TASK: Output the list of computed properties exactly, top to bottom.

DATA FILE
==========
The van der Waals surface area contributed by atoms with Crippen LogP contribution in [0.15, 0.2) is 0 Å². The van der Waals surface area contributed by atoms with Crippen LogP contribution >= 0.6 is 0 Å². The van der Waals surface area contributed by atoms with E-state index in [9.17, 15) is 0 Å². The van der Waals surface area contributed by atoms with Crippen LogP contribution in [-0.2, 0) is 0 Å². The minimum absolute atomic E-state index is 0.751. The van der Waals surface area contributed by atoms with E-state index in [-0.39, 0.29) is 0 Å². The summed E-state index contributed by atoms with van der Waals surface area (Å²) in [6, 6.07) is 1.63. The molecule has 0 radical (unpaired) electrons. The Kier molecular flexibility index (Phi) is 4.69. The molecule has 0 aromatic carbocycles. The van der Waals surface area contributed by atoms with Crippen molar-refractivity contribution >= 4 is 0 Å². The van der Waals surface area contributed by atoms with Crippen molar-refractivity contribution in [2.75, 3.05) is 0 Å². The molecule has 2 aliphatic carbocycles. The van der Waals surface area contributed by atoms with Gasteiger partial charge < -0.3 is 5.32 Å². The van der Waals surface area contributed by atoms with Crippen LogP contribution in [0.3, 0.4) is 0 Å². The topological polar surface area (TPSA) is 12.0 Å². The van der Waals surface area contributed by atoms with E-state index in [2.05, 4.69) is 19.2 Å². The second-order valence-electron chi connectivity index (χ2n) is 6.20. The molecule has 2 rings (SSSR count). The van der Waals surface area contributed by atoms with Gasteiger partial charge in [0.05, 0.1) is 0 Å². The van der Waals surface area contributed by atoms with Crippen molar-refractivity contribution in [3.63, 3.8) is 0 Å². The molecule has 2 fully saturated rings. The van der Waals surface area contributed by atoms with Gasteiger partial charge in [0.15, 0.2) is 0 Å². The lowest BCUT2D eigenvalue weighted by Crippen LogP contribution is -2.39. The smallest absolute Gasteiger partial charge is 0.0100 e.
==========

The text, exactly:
The van der Waals surface area contributed by atoms with Crippen LogP contribution in [0.15, 0.2) is 0 Å². The van der Waals surface area contributed by atoms with Crippen LogP contribution >= 0.6 is 0 Å². The van der Waals surface area contributed by atoms with E-state index in [9.17, 15) is 0 Å². The van der Waals surface area contributed by atoms with Crippen LogP contribution in [-0.2, 0) is 0 Å². The minimum absolute atomic E-state index is 0.751. The van der Waals surface area contributed by atoms with E-state index in [-0.39, 0.29) is 0 Å². The summed E-state index contributed by atoms with van der Waals surface area (Å²) in [6, 6.07) is 1.63. The molecule has 0 radical (unpaired) electrons. The Kier molecular flexibility index (Phi) is 4.69. The molecule has 0 aromatic carbocycles. The van der Waals surface area contributed by atoms with Crippen molar-refractivity contribution >= 4 is 0 Å². The van der Waals surface area contributed by atoms with Crippen molar-refractivity contribution in [2.75, 3.05) is 0 Å². The molecule has 2 aliphatic carbocycles. The van der Waals surface area contributed by atoms with Gasteiger partial charge < -0.3 is 5.32 Å². The van der Waals surface area contributed by atoms with Crippen LogP contribution in [0.3, 0.4) is 0 Å². The topological polar surface area (TPSA) is 12.0 Å². The van der Waals surface area contributed by atoms with E-state index in [2.05, 4.69) is 19.2 Å². The second-order valence-electron chi connectivity index (χ2n) is 6.20. The molecule has 2 rings (SSSR count). The van der Waals surface area contributed by atoms with Gasteiger partial charge in [0.05, 0.1) is 0 Å². The van der Waals surface area contributed by atoms with Crippen molar-refractivity contribution in [3.63, 3.8) is 0 Å². The molecule has 2 fully saturated rings. The van der Waals surface area contributed by atoms with Gasteiger partial charge in [0.15, 0.2) is 0 Å². The lowest BCUT2D eigenvalue weighted by Crippen LogP contribution is -2.39. The smallest absolute Gasteiger partial charge is 0.0100 e.